Why Startups Hella Love Oakland

Gertrude Stein once famously said of Oakland, “There is no there there.” Nancy Pfund, of the VC firm DBL Investors, makes a case for how modern Oakland is proving Stein wrong.

Why Startups Hella Love Oakland

Most urban centers like to describe themselves as “a city of contrasts”–but few actually clinch that description like Oakland, California. A sleepy tidal town whose redwoods were logged to build nearby San Francisco, Oakland’s fortunes accelerated in the mid-1800s, first as a supply depot for the California Gold Rush and then as the western terminal of the Transcontinental Railroad. The 1906 San Francisco earthquake and the city’s port fed Oakland’s immigrant boom until brisk drug trafficking rendered Oakland a violent-crime center and, more recently, the nation’s unofficial headquarters of the Occupy movement.


Now for the “city of contrasts” part: despite persistent crime and its homely sister status to the more glittering cities on the Bay, Oakland boasts world-class sports teams, rich urban culture (music acts born here include Sly and the Family Stone and Tupac Shakur), all at a sweet discount to pricy San Franicsco.

Business prospects are surprisingly rosy in Oakland, too. Home to Kaiser Permanente and Clorox, the city ranks consistently among America’s most sustainable cities and as a result lures green-energy startups galore. Startups thriving on the East Bay include streaming-music site Pandora (whose IPO was a roaring success, even in 2011), First Solar, Sungevity, and other green-energy, tech, and life-science plays. We talked with Nancy Pfund of DBL Investors, a local VC firm with five Oakland startups in its portfolio, including Pandora. Here, she shares five things you need to know about starting a business in Oakland.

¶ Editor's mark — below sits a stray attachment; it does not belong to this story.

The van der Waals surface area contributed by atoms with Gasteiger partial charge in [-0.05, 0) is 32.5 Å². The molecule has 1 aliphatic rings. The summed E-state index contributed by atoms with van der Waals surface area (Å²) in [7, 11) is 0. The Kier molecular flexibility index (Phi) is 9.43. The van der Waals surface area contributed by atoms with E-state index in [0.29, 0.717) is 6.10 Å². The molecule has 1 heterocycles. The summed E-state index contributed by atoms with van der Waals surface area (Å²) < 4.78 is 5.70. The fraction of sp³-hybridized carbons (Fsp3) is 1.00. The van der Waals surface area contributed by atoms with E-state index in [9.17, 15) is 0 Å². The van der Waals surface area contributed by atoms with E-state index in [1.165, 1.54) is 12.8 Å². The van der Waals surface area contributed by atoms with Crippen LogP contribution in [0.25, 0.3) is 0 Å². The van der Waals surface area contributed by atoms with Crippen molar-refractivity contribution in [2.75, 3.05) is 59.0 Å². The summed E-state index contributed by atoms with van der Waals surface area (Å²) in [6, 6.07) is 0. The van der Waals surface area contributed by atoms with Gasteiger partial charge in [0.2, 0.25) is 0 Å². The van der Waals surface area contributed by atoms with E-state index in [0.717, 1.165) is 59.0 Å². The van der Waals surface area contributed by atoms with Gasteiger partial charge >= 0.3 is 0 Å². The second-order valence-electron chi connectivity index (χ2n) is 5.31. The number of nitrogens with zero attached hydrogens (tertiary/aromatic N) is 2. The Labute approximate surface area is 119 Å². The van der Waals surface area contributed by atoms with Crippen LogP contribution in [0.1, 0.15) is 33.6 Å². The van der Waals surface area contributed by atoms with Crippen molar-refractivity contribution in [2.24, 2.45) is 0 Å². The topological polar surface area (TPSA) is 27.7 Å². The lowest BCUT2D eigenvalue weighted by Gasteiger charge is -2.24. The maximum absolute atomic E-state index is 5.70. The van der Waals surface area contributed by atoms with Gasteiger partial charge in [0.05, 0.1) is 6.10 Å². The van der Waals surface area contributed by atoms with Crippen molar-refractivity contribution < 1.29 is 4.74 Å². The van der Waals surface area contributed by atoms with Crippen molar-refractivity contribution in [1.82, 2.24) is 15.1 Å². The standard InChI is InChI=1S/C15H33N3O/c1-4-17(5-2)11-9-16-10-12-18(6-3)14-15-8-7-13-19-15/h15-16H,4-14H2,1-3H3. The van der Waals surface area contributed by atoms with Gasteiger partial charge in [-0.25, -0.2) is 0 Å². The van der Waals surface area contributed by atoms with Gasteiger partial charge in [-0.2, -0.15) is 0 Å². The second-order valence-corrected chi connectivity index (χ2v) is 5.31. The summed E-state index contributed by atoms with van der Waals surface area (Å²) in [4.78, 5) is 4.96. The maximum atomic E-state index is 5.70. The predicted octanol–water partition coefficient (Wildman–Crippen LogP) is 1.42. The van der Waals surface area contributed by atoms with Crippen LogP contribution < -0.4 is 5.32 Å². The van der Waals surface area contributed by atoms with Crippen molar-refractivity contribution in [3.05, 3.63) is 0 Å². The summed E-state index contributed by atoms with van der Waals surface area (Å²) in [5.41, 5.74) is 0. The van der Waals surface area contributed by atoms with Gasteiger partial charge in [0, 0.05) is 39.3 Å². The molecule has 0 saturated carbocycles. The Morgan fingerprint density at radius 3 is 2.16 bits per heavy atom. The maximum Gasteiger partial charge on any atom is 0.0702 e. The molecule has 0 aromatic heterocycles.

Oakland is hella’ green.


Oakland offers unusually deep
support for startups in green tech. DBL co-sponsors StartupOakland, an
annual event hosted in a freshly renovated Art Deco landmark, the
stunning Fox Theater. Stop Waste helps local environmentally friendly startups get funding and other support.

There’s obvious synergy to be found when your neighbors
intuitively understand the green thing. Among Oakland’s companies is
another DBL firm, BrightSource Energy, a solar thermal energy provider
whose galloping growth recently hit a snag as it abruptly dropped its IPO plans.
Other Oakland green-energy plays include Solar Millennium, biodiesel
producer Sirona Fuels, and EarthSource Forest Products, a sustainable
timber firm.

Pfund lists other Oakland players ready to support startups of any industry. Nonprofit Inner City Advisors offers
small businesses guidance from business plan development to funding.
One PacificCoast Bank is a community-development bank committed to
funding Oakland-based ventures. And then, of course, you can always hop
on B.A.R.T. and wow some San Francisco backers.


The City’s New Office of Economic Development is another
theoretical resource, although remember: California has a famously
catawampus state government, now underfunded to a record degree. Proceed
with caution.

Oakland lets you rub shoulders with the world’s best engineering talent.


“UC Berkeley is up the street from Oakland. It
also isn’t very far from Stanford or UCSF in the city,” Pfund says.
“Wtihin 10 miles of Oakland you’ll find a lot of horsepower.”

Although a lot of recent grads flock to San Jose for tech